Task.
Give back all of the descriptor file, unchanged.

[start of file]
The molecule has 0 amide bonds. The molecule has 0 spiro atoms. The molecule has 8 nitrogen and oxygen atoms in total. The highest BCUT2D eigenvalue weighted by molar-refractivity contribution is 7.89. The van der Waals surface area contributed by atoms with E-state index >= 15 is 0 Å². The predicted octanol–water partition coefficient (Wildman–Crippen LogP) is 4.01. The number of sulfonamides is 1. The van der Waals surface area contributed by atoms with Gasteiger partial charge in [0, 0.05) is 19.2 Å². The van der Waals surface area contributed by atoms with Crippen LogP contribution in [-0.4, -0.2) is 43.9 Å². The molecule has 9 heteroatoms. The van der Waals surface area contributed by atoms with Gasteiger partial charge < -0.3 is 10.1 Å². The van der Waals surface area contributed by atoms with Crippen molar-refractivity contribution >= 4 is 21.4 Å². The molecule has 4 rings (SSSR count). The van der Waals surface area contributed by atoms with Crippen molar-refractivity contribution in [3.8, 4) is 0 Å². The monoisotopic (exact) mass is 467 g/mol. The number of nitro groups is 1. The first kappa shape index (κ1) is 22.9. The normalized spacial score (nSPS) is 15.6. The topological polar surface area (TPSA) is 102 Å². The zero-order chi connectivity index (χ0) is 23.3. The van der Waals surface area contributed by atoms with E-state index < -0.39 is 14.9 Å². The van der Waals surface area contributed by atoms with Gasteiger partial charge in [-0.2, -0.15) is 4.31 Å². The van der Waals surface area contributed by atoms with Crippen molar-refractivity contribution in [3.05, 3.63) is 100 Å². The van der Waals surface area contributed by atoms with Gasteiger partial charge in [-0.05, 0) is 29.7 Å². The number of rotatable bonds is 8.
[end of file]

The molecule has 0 amide bonds. The molecule has 0 spiro atoms. The molecule has 8 nitrogen and oxygen atoms in total. The highest BCUT2D eigenvalue weighted by molar-refractivity contribution is 7.89. The van der Waals surface area contributed by atoms with E-state index >= 15 is 0 Å². The predicted octanol–water partition coefficient (Wildman–Crippen LogP) is 4.01. The number of sulfonamides is 1. The van der Waals surface area contributed by atoms with Gasteiger partial charge in [0, 0.05) is 19.2 Å². The van der Waals surface area contributed by atoms with Crippen LogP contribution in [-0.4, -0.2) is 43.9 Å². The molecule has 9 heteroatoms. The van der Waals surface area contributed by atoms with Gasteiger partial charge < -0.3 is 10.1 Å². The van der Waals surface area contributed by atoms with Crippen molar-refractivity contribution >= 4 is 21.4 Å². The molecule has 4 rings (SSSR count). The van der Waals surface area contributed by atoms with Crippen molar-refractivity contribution in [3.8, 4) is 0 Å². The monoisotopic (exact) mass is 467 g/mol. The number of nitro groups is 1. The first kappa shape index (κ1) is 22.9. The normalized spacial score (nSPS) is 15.6. The topological polar surface area (TPSA) is 102 Å². The zero-order chi connectivity index (χ0) is 23.3. The van der Waals surface area contributed by atoms with E-state index < -0.39 is 14.9 Å². The van der Waals surface area contributed by atoms with Gasteiger partial charge in [-0.2, -0.15) is 4.31 Å². The van der Waals surface area contributed by atoms with Crippen molar-refractivity contribution in [3.05, 3.63) is 100 Å². The van der Waals surface area contributed by atoms with Gasteiger partial charge in [-0.05, 0) is 29.7 Å². The number of rotatable bonds is 8.